Spotlight on Luxembourg

October 12, 2017


Although one of the smallest countries in Europe, Luxembourg packs a punch.

Stumble across ancient towns with cobbled lanes, wander amongst the trees in the stunning countryside, discover magical castles. This enchanting country seems to cast a love spell upon any that visit, with travellers coming away deeply infatuated Luxembourg’s history, culture and beauty.

Things to do

  • Luxembourg’s old town is a UNESCO World Heritage Site. Expect a plethora of adorable houses, shops and taverns, as well as church spires and an unexpected amount of greenery.
  • The 23km of Bock Casemates in Luxembourg City create an entire network of tunnels beneath the surface. Built by the Spanish in the 17th century, they make for an eerie yet historical tour.
  • Haven’t had your medieval fix in Luxembourg City? Meet ancient Vianden, a town typified by its spellbinding castle nestled within forestry. The candy-coloured buildings below are just as fairy tale-esque as the château.
  • Hidden deep within a mining cavern is St Michel’s captivating waterfall. The water cascades through a narrow hole, bringing with it an iridescent blue light.
  • Luxembourg’s oldest town, Echternach, sits right on the German border. Narrow, winding streets lined with historical architecture is protected by an ancient city wall. The summer sees a range of events, including the International Festival of Echternach.
  • Follow Luxembourg’s 42km wine route. Not only will you witness some of Europe’s most exquisite scenery, you’ll also get to taste the country’s excellent wines.
  • Educational yet sombre tours are available for the Battle of the Bulge, which took place through Luxembourg. Monuments and museums also serve as important reminders to Europe’s military history here.

What to eat

  • Ma Langue Sourit, just outside the capital, is a treat for the taste buds. Michelin-starred, it comes with a price tag but is certainly worth it. Their rather new-age menus include ‘the Expression of Moment’ and ‘the Invitation to Discovery’, with local as well as international flavours.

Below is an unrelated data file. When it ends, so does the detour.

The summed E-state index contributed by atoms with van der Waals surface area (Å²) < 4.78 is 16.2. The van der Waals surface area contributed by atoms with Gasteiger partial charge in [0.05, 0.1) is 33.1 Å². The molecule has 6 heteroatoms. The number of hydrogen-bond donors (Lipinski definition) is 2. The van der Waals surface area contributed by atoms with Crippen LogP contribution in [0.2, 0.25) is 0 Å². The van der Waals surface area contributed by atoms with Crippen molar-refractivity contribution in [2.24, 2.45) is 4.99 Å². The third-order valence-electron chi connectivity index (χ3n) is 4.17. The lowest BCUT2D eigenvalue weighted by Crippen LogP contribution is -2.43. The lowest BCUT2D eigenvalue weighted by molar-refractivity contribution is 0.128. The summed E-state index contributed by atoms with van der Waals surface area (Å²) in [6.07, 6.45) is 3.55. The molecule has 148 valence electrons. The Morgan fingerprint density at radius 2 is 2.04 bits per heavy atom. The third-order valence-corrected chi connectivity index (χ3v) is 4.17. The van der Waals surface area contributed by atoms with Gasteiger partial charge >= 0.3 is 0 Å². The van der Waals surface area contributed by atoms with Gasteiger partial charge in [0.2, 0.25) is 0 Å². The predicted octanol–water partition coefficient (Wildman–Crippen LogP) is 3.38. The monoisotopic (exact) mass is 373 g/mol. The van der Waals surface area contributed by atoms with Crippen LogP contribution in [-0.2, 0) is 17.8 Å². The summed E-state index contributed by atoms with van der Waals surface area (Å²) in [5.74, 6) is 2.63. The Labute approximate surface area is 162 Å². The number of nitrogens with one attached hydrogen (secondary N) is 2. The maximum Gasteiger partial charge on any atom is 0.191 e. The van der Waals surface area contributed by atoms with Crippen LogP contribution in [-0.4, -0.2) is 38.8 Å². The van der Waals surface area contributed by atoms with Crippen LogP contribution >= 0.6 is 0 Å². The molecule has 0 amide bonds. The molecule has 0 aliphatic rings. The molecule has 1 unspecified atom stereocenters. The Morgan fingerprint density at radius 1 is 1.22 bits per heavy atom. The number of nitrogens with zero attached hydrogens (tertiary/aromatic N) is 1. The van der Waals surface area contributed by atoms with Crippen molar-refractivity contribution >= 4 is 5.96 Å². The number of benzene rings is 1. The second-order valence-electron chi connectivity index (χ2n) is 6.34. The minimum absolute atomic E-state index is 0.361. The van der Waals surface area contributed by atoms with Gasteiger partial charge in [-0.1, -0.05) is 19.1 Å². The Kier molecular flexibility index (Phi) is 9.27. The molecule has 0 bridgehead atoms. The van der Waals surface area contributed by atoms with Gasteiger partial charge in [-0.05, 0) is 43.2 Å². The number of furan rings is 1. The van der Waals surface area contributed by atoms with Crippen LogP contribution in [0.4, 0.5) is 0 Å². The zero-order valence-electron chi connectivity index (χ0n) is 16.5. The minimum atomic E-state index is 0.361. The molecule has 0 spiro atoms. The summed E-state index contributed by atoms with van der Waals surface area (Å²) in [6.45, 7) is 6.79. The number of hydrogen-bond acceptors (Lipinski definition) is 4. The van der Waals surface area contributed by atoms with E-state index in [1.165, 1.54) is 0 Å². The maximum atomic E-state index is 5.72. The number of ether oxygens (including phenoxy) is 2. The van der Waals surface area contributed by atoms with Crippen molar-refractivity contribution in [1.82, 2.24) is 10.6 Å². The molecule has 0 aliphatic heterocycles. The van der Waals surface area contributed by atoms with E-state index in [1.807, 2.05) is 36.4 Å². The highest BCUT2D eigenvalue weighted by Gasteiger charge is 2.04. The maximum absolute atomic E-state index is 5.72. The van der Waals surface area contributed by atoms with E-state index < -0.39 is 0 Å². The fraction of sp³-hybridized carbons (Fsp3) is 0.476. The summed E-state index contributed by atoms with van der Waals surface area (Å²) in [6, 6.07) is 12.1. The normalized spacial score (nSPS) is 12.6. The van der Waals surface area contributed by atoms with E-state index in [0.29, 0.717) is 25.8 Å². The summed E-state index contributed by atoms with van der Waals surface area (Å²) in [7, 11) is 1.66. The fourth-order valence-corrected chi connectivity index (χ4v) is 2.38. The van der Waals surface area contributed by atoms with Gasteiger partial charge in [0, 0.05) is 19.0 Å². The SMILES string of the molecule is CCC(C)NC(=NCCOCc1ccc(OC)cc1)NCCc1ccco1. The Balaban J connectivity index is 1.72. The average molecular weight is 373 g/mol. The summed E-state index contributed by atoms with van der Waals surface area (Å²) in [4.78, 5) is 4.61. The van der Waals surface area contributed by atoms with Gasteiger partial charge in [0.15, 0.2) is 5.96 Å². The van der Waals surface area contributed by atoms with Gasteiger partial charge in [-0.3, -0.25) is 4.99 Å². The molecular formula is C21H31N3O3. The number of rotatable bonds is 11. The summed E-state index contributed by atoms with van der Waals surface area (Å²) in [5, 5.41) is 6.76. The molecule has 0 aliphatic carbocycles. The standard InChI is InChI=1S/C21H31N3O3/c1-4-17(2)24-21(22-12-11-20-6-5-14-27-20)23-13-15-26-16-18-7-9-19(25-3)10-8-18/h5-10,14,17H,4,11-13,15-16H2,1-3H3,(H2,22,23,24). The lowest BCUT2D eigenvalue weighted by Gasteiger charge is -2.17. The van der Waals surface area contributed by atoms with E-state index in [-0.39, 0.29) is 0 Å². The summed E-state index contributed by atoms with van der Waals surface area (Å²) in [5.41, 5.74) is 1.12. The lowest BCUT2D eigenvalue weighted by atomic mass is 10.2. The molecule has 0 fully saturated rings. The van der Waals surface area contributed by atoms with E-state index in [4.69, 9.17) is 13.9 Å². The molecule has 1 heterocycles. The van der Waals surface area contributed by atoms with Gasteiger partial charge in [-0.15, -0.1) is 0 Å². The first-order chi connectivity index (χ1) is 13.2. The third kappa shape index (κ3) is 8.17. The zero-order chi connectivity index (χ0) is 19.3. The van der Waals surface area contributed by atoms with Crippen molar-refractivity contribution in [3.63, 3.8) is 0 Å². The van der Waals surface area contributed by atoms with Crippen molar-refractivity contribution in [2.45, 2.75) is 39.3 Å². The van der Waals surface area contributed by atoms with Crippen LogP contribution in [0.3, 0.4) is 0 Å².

• Vianden’s cosy and comfortable Hot-Stone Chalet restaurant offers a Swiss, rustic interior where diners can enjoy food served on hot stones.
  • A traditional tavern with modern touches, An Der Brauerei in south west Luxembourg is homely without losing any of its cool. The menu is demonstrative of Luxembourg’s ranging influences, with crème brûlée as well apple strudel.
  • Sweet tooths need to visit Kathy’s in the capital. This deli and cupcakery is ideal for breakfast or lunch. Options include pancake stacks, Caesar salad and New York cheesecake.

What to drink

  • Whether a wine bar or a vineyard, look out for bottles with the National Mark. You can guarantee wines from the Moselle region will be good. Keep an eye out for Pinot Gris or Riesling.
  • Excellent brewers, too, Luxembourg have a history in crafting beers. See for yourself at the National Brewery and Tannery Museum in Wiltz. It’s set in the castle’s ancient stables and boasts a mini brewery. You can even take some beer away from the museum shop.
  • Independent Café in Luxembourg City keeps everyone happy. Though designed like a bar, and serving an extensive list of wines, you can pick up soft drinks, teas and coffees here, too. So whether it’s a cheeky tipple or a perky coffee, head to Independent.

How to get there

Travel on our Dover-Dunkirk or Calais crossings and once you’re in France you’re approximately 3 and a half hours from Luxembourg. Also, less than 4 hours from our Dutch port, Luxembourg is easily accessible with a Newcastle-Amsterdam ferry crossing.

Comments are closed